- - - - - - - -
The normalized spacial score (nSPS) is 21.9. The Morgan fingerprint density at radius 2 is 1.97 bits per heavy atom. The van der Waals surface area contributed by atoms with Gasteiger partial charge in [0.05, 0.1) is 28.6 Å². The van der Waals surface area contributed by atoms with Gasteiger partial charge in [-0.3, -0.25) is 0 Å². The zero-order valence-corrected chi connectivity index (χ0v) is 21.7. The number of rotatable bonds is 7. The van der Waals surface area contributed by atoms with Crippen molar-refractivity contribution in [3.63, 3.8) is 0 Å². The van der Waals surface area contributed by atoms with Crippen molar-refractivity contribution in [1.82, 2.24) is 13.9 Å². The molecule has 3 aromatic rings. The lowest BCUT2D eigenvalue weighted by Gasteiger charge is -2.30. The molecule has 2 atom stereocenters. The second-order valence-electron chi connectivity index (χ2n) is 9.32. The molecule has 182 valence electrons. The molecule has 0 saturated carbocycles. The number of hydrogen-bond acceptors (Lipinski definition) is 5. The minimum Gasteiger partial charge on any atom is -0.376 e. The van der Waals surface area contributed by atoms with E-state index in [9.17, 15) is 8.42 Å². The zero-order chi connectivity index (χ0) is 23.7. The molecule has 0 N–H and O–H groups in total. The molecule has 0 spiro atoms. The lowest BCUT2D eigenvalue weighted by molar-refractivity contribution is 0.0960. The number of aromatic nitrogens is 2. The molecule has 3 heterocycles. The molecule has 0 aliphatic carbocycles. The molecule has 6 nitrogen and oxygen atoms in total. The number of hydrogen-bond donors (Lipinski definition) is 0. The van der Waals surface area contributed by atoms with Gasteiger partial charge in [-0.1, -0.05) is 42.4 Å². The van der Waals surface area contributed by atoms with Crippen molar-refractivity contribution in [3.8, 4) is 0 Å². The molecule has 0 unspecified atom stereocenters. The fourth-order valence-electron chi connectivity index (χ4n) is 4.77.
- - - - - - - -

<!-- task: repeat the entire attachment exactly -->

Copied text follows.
The normalized spacial score (nSPS) is 21.9. The Morgan fingerprint density at radius 2 is 1.97 bits per heavy atom. The van der Waals surface area contributed by atoms with Gasteiger partial charge in [0.05, 0.1) is 28.6 Å². The van der Waals surface area contributed by atoms with Gasteiger partial charge in [-0.3, -0.25) is 0 Å². The zero-order valence-corrected chi connectivity index (χ0v) is 21.7. The number of rotatable bonds is 7. The van der Waals surface area contributed by atoms with Crippen molar-refractivity contribution in [3.63, 3.8) is 0 Å². The van der Waals surface area contributed by atoms with Crippen molar-refractivity contribution in [1.82, 2.24) is 13.9 Å². The molecule has 3 aromatic rings. The lowest BCUT2D eigenvalue weighted by Gasteiger charge is -2.30. The molecule has 2 atom stereocenters. The second-order valence-electron chi connectivity index (χ2n) is 9.32. The molecule has 182 valence electrons. The molecule has 0 saturated carbocycles. The number of hydrogen-bond acceptors (Lipinski definition) is 5. The minimum Gasteiger partial charge on any atom is -0.376 e. The van der Waals surface area contributed by atoms with E-state index in [9.17, 15) is 8.42 Å². The zero-order chi connectivity index (χ0) is 23.7. The molecule has 0 N–H and O–H groups in total. The molecule has 0 spiro atoms. The lowest BCUT2D eigenvalue weighted by molar-refractivity contribution is 0.0960. The number of aromatic nitrogens is 2. The molecule has 3 heterocycles. The molecule has 0 aliphatic carbocycles. The molecule has 6 nitrogen and oxygen atoms in total. The number of hydrogen-bond donors (Lipinski definition) is 0. The van der Waals surface area contributed by atoms with Gasteiger partial charge in [-0.1, -0.05) is 42.4 Å². The van der Waals surface area contributed by atoms with Crippen molar-refractivity contribution in [3.8, 4) is 0 Å². The molecule has 0 unspecified atom stereocenters. The fourth-order valence-electron chi connectivity index (χ4n) is 4.77.